I grew up along the Atlantic Coast near a barrier island called Assateague and I have never gotten over this. Remembrance of the sea and the shoreline, the subtle changes of topography and vista as the seasons passed, the feeling and sense of the surf and the ocean tides all the way down to my bones; these things have framed, colored, and contoured how I see the world and how I see myself. My deepest longings and most aching desires are always translated into dreams of the sea, even as I write from a thousand miles inland. As I collect all the bits and pieces of incidents and accidents, calm and catastrophe, relationships mended and broken, the story arc of my life moves from and through and returns to the ocean, as living metaphor and actual yearning.
And so, each of our lives is like a collection of puzzle pieces or, better yet, of broken pottery fragments, whatever story we tell ourselves about them. We are all trying to fit these fragments together into some satisfying whole that we believe will give meaning to our lives. We read, we are told, or we imagine the whole and so try to arrange all the pieces of our lives in some way that we hope will tell us a true story of who we are, and why we are here.
How, and why, do we end up who and where we are? Nature and nurture, genetics and upbringing, character and choices, circumstance and chance, all play their parts. Is there anything else? I believe there is: A divine undercurrent, at times barely detectable, sometimes undetectable, a deep Reality beneath and beyond the surface of Appearances; a reality that moves and marks everything, and to which we choose to respond or not. The Teacher of Ecclesiastes spoke of it when he said,
“God has placed eternity in the inner being of men,
though they cannot plumb the depths
of what God is doing from beginning to end.”
Some will call this General Providence or perhaps the Sensus Divinitatis, which is Standard Theological Terminology. I will call it simply the Tides of God.
I have ended up as a Conservative Evangelical Christian (all caps and no irony intended). By this I mean, not just that I am associated with a particular socio-religious sub-group, but that I am cognitively and existentially persuaded that the key to Reality is found in the life, death, and resurrection of Jesus Christ, that there is One God who exists as an eternal Trinity of relationship-in-love, and that God has communicated to us in verbal-cognitive form a set of essential accounts and teachings which has come to be called the Bible. The disagreements and dismays which I may have with Conservative Evangelical Christianity are family squabbles. If this sounds as though I am detached and analytical, only half of that is right. I am involved and analytical. I gladly own this identity, this story. Take it as you will, but I take the story of God-revealed-in-Jesus-the-Christ as the one True Story. In Standard Philosophical Terminology we would call it a Metanarrative, which I believe is the metanarrative, which we could also call The Christian Worldview. This is the Story I believe makes sense of my story, and of all our stories. Yet, I must admit that at times I find living in and through this story surprising, strange, and disconcerting; a mingling of the beautiful and the harsh, of tragedy and joy, of longing fulfilled and hope deferred.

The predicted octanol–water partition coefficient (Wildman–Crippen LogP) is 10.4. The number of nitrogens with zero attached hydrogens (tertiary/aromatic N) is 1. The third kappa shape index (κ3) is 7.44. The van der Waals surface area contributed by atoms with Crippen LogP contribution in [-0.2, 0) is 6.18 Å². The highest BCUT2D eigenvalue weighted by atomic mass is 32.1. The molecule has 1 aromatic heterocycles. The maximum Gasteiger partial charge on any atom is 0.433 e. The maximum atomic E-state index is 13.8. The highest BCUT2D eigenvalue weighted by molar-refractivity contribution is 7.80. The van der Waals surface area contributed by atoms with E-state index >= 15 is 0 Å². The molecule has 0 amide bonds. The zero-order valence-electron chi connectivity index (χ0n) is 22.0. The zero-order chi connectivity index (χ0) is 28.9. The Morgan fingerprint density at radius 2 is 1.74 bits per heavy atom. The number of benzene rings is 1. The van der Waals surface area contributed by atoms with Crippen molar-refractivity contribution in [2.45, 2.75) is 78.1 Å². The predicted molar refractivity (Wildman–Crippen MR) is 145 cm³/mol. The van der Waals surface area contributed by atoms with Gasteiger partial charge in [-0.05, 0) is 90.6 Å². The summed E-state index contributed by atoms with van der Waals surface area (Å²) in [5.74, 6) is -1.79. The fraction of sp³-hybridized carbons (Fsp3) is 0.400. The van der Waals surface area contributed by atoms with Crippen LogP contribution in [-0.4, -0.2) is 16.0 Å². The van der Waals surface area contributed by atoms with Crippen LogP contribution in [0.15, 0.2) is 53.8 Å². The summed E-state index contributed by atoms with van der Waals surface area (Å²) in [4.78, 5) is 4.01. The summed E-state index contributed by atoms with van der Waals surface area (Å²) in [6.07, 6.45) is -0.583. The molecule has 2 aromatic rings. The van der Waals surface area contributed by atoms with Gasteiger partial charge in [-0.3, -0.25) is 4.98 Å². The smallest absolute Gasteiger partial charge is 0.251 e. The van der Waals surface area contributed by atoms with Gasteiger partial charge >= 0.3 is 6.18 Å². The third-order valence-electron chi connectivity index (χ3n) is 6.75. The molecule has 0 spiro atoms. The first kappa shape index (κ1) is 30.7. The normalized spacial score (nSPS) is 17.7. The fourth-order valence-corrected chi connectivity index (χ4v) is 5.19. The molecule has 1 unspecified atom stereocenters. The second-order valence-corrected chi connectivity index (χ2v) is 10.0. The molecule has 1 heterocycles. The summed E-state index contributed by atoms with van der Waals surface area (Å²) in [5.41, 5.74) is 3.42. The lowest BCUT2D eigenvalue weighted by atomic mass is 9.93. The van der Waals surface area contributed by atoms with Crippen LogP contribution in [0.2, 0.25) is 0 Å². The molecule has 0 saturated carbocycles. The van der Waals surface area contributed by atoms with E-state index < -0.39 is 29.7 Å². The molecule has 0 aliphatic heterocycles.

I take it seriously when the Story says that the universe is God’s Creation. If this is so, and I think there are good reasons to believe it is, then the universe will reflect both the engineering and artistic capacities of its Creator. In our experience of the world there will be a rational order that bespeaks a Rational Mind and aesthetic qualities which reflect a Beautiful Person; God as Artist and Engineer. That we find these things amidst the chance, and chaos, and conflicts of lived human existence doesn’t change the fact that we do find these things.
I am also taking seriously what the Story says, again in Standard Theological Terminology, of the Omnipresence of God. It seems to me that many Evangelical Christians take this as either like one giant eye in the sky or something like a nearly infinite number of iterated ghosts sitting close by everyone, watching us and eavesdropping on our conversations and, perhaps, taking notes for future reference. I take it simply as meaning that God is present to, and with, everything in Creation. Every person, animal, vegetable, and mineral. Every grain of sand or flower in a crannied wall. Every quark and Higgs boson. Everything. Everywhere. All the time. If this is so, and I think there are good reasons to believe it is, then God can use, and I think he does use, anything and everything as signs and suggestions of his Presence and Desire, his desire that we seek and be found by him.
God is the great Story-teller, and the story he is telling is the great drama of Reality, unfolding before us and of which we are all inescapably a part. And so I am collecting fragments, in Philosophy, in Science, and in Art and holding these fragments up to the light and turning them this way and that, and trying to see and say how the Story—the metanarrative, the Christian Worldview—is involved in, and makes sense of, every aspect of our being-in-the-world (to borrow a term from Heidegger and take it where perhaps he did not intend for it to go). And by doing this I hope I am helping to light the way Home; back to the sea, the ocean, the Ocean of Infinite Love.